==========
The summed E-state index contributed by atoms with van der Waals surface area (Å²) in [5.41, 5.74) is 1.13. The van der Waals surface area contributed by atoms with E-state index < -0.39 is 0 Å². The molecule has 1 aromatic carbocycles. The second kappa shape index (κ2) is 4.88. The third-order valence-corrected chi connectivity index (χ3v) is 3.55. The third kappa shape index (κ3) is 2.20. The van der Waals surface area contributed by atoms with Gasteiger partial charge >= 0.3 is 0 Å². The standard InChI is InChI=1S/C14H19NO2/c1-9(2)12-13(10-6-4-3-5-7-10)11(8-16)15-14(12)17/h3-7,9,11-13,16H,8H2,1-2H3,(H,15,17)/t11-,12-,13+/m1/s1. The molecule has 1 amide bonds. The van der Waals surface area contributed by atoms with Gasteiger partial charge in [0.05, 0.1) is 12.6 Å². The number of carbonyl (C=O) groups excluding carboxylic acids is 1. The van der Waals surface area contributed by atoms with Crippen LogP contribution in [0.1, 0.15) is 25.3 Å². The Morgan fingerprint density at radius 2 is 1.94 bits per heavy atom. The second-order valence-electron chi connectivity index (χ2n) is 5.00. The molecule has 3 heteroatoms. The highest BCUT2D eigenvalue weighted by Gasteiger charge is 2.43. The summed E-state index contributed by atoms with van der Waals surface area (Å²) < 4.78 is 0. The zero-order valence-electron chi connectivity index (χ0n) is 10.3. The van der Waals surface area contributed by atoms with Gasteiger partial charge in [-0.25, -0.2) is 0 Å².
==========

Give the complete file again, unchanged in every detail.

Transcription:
The summed E-state index contributed by atoms with van der Waals surface area (Å²) in [5.41, 5.74) is 1.13. The van der Waals surface area contributed by atoms with E-state index < -0.39 is 0 Å². The molecule has 1 aromatic carbocycles. The second kappa shape index (κ2) is 4.88. The third-order valence-corrected chi connectivity index (χ3v) is 3.55. The third kappa shape index (κ3) is 2.20. The van der Waals surface area contributed by atoms with Gasteiger partial charge >= 0.3 is 0 Å². The standard InChI is InChI=1S/C14H19NO2/c1-9(2)12-13(10-6-4-3-5-7-10)11(8-16)15-14(12)17/h3-7,9,11-13,16H,8H2,1-2H3,(H,15,17)/t11-,12-,13+/m1/s1. The molecule has 1 amide bonds. The van der Waals surface area contributed by atoms with Gasteiger partial charge in [0.05, 0.1) is 12.6 Å². The number of carbonyl (C=O) groups excluding carboxylic acids is 1. The van der Waals surface area contributed by atoms with Crippen LogP contribution in [0.1, 0.15) is 25.3 Å². The Morgan fingerprint density at radius 2 is 1.94 bits per heavy atom. The second-order valence-electron chi connectivity index (χ2n) is 5.00. The molecule has 3 heteroatoms. The highest BCUT2D eigenvalue weighted by Gasteiger charge is 2.43. The summed E-state index contributed by atoms with van der Waals surface area (Å²) < 4.78 is 0. The zero-order valence-electron chi connectivity index (χ0n) is 10.3. The van der Waals surface area contributed by atoms with Gasteiger partial charge in [-0.25, -0.2) is 0 Å².